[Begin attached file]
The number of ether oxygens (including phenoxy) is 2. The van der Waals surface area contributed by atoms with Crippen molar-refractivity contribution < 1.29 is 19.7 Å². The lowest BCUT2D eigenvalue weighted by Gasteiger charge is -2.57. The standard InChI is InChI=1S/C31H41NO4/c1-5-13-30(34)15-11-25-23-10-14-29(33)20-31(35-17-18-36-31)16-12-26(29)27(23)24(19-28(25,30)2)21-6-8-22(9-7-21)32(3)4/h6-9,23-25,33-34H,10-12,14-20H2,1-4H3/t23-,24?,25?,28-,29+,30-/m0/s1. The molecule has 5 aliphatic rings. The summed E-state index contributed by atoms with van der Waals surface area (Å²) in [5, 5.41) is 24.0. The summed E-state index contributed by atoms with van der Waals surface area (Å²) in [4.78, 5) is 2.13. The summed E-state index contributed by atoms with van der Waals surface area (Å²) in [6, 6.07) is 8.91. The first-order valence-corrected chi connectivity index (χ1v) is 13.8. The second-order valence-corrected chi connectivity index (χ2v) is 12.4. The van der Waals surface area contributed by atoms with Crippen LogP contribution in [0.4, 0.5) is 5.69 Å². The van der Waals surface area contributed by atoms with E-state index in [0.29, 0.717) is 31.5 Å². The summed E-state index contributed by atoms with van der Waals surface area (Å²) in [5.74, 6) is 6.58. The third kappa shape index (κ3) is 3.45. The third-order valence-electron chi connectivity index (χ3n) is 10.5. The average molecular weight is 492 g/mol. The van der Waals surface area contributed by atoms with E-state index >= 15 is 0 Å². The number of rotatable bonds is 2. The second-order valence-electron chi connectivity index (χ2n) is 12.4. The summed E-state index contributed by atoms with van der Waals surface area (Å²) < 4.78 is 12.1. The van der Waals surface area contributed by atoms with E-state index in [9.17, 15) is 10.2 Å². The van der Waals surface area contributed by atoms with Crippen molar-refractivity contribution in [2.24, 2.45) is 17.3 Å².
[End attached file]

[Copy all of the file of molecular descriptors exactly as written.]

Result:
The number of ether oxygens (including phenoxy) is 2. The van der Waals surface area contributed by atoms with Crippen molar-refractivity contribution < 1.29 is 19.7 Å². The lowest BCUT2D eigenvalue weighted by Gasteiger charge is -2.57. The standard InChI is InChI=1S/C31H41NO4/c1-5-13-30(34)15-11-25-23-10-14-29(33)20-31(35-17-18-36-31)16-12-26(29)27(23)24(19-28(25,30)2)21-6-8-22(9-7-21)32(3)4/h6-9,23-25,33-34H,10-12,14-20H2,1-4H3/t23-,24?,25?,28-,29+,30-/m0/s1. The molecule has 5 aliphatic rings. The summed E-state index contributed by atoms with van der Waals surface area (Å²) in [5, 5.41) is 24.0. The summed E-state index contributed by atoms with van der Waals surface area (Å²) in [4.78, 5) is 2.13. The summed E-state index contributed by atoms with van der Waals surface area (Å²) in [6, 6.07) is 8.91. The first-order valence-corrected chi connectivity index (χ1v) is 13.8. The second-order valence-corrected chi connectivity index (χ2v) is 12.4. The van der Waals surface area contributed by atoms with Crippen LogP contribution in [0.4, 0.5) is 5.69 Å². The van der Waals surface area contributed by atoms with E-state index in [0.29, 0.717) is 31.5 Å². The summed E-state index contributed by atoms with van der Waals surface area (Å²) in [5.74, 6) is 6.58. The third kappa shape index (κ3) is 3.45. The third-order valence-electron chi connectivity index (χ3n) is 10.5. The average molecular weight is 492 g/mol. The van der Waals surface area contributed by atoms with E-state index >= 15 is 0 Å². The number of rotatable bonds is 2. The second-order valence-electron chi connectivity index (χ2n) is 12.4. The summed E-state index contributed by atoms with van der Waals surface area (Å²) < 4.78 is 12.1. The van der Waals surface area contributed by atoms with E-state index in [9.17, 15) is 10.2 Å². The van der Waals surface area contributed by atoms with Crippen molar-refractivity contribution in [2.24, 2.45) is 17.3 Å².